How is acid reflux treated?
Dr. Tan Chi Chiu discusses treatment options for patients with acid reflux symptoms
When faced with a patient with reflux symptoms how we approach treatment depends on how severe the symptoms are and how old the patient is, says Dr. Tan. As with all diseases in the digestive system the older a patient is the more we would have to exclude serious disease, he adds.
For patients who are young and who have typical reflux symptoms we might try using anti-reflux medication, typically an acid inhibitor called a proton pump inhibitor. These drugs when given over a week or two would be like a therapeutic test as to whether it is indeed acid reflux because if it is then the patient will report that they feel a lot better. If the patient does not improve or the symptoms come back again then we would be prompted to do more tests.
The tests we might do to evaluate reflux symptoms include blood tests, it may include some imaging, such as an ultrasound or even a CT scan depending on the symptoms, or an MRI, and it could certainly include a gastroscopy, which is an endoscopic examination of the upper digestive system. This is the most direct way through which we can look at the lining of the oesophagus to see whether or not there is evidence of inflammation, erosions, ulcerations or perhaps even scarring. We will also be looking for symptoms of Barrett’s Oesophagus, which is a kind of cell that develops after prolonged stimulation by acid and it is a risk factor for adenocarcinoma, which is cancer of the lower oesophagus.
Whether we proceed to gastroscopy in the first instance depends on the patient profile. If it is a young patient with very typical symptoms of reflux we might content ourselves with a therapeutic trial of medicines, such as with a proton pump inhibitor, which prevents or slows down acid production in the stomach. If the patient gets better then we can perhaps say that this is most likely due to acid reflux. Some patients don’t get better with this treatment, some patients have symptoms that quickly come back again and so that may prompt us to do further tests such as a gastroscopy.
In slightly older patients, perhaps 45 years and above, where the risk of cancer is higher we may be prompted to do an endoscopy alongside blood and imaging tests so as to give some reassurance to the patient that nothing is seriously wrong. Whether the patient has non-erosive reflux or erosive oesophagitis with or without complications, the medical treatment of these is fairly similar. The key drug is something called a proton pump inhibitor. It reduces acid secretion from the stomach so that the gastric liquid, whatever it is that comes into the oesophagus, is not as highly acidic as it used to be. This can certainly cure oesophagitis and prevent complications.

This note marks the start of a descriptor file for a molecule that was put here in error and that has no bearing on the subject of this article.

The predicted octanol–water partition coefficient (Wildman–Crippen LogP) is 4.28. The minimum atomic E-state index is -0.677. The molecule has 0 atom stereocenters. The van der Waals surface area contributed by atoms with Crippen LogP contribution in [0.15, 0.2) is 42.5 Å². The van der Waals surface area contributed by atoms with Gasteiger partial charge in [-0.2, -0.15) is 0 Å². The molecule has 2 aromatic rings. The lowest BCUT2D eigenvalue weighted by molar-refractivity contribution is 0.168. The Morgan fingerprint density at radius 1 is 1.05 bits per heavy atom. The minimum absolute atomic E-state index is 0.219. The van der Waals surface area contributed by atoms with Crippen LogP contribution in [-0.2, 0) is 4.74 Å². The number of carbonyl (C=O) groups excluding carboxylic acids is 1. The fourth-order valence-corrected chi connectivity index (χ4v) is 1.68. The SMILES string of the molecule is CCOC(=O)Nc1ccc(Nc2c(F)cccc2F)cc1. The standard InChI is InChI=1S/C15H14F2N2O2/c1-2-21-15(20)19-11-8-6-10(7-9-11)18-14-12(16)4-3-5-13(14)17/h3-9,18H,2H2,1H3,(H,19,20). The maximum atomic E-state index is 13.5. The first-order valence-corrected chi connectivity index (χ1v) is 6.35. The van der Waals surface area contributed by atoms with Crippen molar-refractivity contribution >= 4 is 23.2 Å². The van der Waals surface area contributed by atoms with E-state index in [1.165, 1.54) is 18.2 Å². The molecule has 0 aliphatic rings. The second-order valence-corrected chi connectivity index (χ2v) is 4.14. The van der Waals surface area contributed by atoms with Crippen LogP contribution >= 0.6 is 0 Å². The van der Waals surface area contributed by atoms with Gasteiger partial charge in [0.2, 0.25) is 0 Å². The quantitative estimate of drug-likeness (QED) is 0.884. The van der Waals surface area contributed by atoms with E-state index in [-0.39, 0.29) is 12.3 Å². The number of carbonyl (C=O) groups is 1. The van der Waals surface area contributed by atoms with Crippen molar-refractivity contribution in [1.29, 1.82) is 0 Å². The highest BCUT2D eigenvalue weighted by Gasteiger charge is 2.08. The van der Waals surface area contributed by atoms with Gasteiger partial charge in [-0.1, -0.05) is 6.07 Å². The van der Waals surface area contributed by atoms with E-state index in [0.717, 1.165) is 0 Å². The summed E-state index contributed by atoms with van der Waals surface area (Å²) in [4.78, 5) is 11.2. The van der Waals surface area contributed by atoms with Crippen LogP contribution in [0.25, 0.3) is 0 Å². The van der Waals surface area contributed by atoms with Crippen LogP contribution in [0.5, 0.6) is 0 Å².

Another medicine, which is often given to reflux patients, is a prokinetic drug. This means it is a medicine that causes the oesophagus and stomach to pump a little bit harder and therefore push acid downwards and reduce the likelihood that acid will come up above the valve and into the oesophagus. With these two treatments the majority of patients will quickly become symptom free.
Many patients also ask if we have cured the reflux problem by treating them with these medicines. The answer unfortunately is perhaps not, because as explained earlier the fundamental problem may be a weakness of the valve between the oesophagus and the stomach and this defect is not altered by medicines. What we have done is reduce acid production and increased the pumping of acidic stomach content downwards so that what reflux does take place is minimized and what reflux does take place is very low in acid content.
Are there ways of tightening the valve? There are. The most established method is surgery. There is a procedure called Nissen Fundoplication, which can be done either by an open surgical technique or a laparoscopic technique whereby a cuff of the stomach at the upper end is wound around the lower oesophagus and stitched so that it increases the pressure on the oesophageal sphincter. But this is major surgery under general anesthesia and for patients who have reflux that is not very severe which can be controlled in terms of symptoms and whose oesophagitis can be cured by means of medical treatment, we would not generally recommend that patients undergo surgical procedures because the risk-benefit ratio does not favor going for surgery.
Of course, if patients persist in having reflux it may be possible that they may need maintenance reflux treatments over a period of time or even indefinitely in order to feel comfortable. If patients are agreeable to this then that is not a problem. Some patients for their own preferences simply refuse to take long-term medications and may opt for surgery.